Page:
Kay lives here

working with the web

Defensive Design

End of financial year around here means lots of boxes arriving from Amazon, spending up on those juicy tax-deductible books.

Defensive Design for the WebOne of my purchases was 37 Signals’ Defensive Design for the web. Thumbing through a copy at a colleagues’ office impressed me enough to order my own copy.

It’s a thin book… it was read from cover to cover in a day and a half or so of commutes. But it’s really interesting because it’s chock full of things that everyone already knows, or at least would if they stopped and thought about it. What should happen if a search query returns no results? No brainer – inform the user and suggest some alternatives. What about if a required form field isn’t filled out? Inform the user in an obvious place they’ll able to see, of course. So how come there’s so many sites out there that don’t do these obvious things?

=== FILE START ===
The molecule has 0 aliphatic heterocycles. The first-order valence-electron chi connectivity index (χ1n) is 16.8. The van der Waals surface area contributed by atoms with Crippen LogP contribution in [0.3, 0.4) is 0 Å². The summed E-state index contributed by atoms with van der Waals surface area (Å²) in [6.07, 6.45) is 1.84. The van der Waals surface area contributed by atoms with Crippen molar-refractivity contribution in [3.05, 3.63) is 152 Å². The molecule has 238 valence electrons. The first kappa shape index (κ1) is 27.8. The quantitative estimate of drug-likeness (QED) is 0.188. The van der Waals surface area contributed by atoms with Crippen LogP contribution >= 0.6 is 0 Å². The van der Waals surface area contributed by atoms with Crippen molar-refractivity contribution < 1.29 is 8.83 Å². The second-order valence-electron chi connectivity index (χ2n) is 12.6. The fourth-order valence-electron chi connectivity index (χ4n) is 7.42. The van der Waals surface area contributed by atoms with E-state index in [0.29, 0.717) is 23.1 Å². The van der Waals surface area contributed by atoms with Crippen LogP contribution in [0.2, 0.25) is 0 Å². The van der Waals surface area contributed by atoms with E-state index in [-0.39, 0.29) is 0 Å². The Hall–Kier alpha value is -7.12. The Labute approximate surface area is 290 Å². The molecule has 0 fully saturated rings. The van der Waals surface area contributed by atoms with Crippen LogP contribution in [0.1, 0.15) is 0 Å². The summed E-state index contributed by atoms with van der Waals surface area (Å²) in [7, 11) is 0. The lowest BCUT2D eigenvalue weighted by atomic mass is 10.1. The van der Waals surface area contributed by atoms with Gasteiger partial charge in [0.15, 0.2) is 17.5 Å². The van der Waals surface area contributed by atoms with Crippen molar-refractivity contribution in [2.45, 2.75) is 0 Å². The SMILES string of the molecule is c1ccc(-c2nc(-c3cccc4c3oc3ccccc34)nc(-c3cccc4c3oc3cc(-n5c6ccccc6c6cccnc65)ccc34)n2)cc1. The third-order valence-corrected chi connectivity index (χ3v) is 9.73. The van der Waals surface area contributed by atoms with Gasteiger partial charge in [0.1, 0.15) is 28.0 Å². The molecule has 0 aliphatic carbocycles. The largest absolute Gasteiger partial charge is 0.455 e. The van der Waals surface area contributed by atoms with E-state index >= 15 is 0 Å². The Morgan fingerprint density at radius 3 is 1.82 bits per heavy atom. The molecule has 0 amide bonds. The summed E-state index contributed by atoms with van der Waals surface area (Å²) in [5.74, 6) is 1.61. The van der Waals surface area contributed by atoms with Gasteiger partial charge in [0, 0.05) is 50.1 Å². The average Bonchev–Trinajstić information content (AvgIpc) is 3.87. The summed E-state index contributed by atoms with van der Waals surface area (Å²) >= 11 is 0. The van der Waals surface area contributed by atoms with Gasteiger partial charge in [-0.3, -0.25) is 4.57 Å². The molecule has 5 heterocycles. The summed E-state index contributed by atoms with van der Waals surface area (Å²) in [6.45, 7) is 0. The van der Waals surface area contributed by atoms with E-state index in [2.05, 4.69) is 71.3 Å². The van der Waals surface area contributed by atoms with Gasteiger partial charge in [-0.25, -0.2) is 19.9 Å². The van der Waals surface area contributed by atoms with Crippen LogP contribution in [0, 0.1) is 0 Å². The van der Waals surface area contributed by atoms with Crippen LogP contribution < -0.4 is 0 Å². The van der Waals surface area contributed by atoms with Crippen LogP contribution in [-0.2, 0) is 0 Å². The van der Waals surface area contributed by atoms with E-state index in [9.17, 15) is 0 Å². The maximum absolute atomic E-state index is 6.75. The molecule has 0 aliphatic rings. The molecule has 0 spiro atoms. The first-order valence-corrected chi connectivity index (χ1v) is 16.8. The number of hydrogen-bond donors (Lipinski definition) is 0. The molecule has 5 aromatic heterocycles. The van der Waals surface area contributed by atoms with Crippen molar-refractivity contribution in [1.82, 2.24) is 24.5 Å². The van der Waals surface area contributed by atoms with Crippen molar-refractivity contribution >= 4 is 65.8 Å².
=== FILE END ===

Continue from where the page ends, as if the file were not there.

Defensive Design may not have the answer why, but it does have sections on all the common points of failure in a web application, and what you should and shouldn’t do for the best possible user experience. I particularly liked the real world examples of good and bad cases, mostly on really well-known sites – it’s good to know even the big boys get it wrong sometimes! It’s a great book to hit yourself over the head with, and has a handy checklist at the end you can use to check your own sites. While it seems to focus a lot on ecommerce sites, the principles apply to pretty much any site.

If this were a review (is it?) I would rate this book about 9 out of 10.

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